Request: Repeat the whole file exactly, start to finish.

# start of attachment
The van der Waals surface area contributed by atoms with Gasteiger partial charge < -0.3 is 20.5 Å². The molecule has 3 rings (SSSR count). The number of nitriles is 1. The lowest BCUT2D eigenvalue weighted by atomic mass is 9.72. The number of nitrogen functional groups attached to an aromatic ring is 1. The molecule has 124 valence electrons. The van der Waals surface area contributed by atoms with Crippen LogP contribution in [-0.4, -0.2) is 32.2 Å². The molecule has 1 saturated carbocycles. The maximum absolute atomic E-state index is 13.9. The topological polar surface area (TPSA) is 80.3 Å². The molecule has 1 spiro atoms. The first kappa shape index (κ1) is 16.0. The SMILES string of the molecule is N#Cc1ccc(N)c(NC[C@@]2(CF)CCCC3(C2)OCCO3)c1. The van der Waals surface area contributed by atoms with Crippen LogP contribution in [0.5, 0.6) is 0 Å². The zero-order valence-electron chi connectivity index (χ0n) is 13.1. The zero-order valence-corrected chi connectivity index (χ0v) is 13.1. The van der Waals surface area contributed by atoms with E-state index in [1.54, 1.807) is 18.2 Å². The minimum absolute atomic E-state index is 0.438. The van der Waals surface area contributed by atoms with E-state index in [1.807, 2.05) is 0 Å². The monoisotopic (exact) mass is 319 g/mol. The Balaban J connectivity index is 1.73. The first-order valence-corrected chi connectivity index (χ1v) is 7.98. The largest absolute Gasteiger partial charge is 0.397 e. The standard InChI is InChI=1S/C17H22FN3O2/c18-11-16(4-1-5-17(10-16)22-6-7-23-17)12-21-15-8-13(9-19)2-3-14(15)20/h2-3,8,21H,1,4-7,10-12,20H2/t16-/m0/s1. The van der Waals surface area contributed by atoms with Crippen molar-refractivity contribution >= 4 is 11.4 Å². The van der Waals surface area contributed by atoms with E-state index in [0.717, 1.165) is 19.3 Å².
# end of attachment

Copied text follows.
The van der Waals surface area contributed by atoms with Gasteiger partial charge < -0.3 is 20.5 Å². The molecule has 3 rings (SSSR count). The number of nitriles is 1. The lowest BCUT2D eigenvalue weighted by atomic mass is 9.72. The number of nitrogen functional groups attached to an aromatic ring is 1. The molecule has 124 valence electrons. The van der Waals surface area contributed by atoms with Crippen LogP contribution in [-0.4, -0.2) is 32.2 Å². The molecule has 1 saturated carbocycles. The maximum absolute atomic E-state index is 13.9. The topological polar surface area (TPSA) is 80.3 Å². The molecule has 1 spiro atoms. The first kappa shape index (κ1) is 16.0. The SMILES string of the molecule is N#Cc1ccc(N)c(NC[C@@]2(CF)CCCC3(C2)OCCO3)c1. The van der Waals surface area contributed by atoms with Crippen LogP contribution in [0.5, 0.6) is 0 Å². The zero-order valence-electron chi connectivity index (χ0n) is 13.1. The zero-order valence-corrected chi connectivity index (χ0v) is 13.1. The van der Waals surface area contributed by atoms with E-state index in [1.54, 1.807) is 18.2 Å². The minimum absolute atomic E-state index is 0.438. The van der Waals surface area contributed by atoms with E-state index in [1.807, 2.05) is 0 Å². The monoisotopic (exact) mass is 319 g/mol. The Balaban J connectivity index is 1.73. The first-order valence-corrected chi connectivity index (χ1v) is 7.98. The largest absolute Gasteiger partial charge is 0.397 e. The standard InChI is InChI=1S/C17H22FN3O2/c18-11-16(4-1-5-17(10-16)22-6-7-23-17)12-21-15-8-13(9-19)2-3-14(15)20/h2-3,8,21H,1,4-7,10-12,20H2/t16-/m0/s1. The van der Waals surface area contributed by atoms with Crippen molar-refractivity contribution >= 4 is 11.4 Å². The van der Waals surface area contributed by atoms with E-state index in [0.717, 1.165) is 19.3 Å².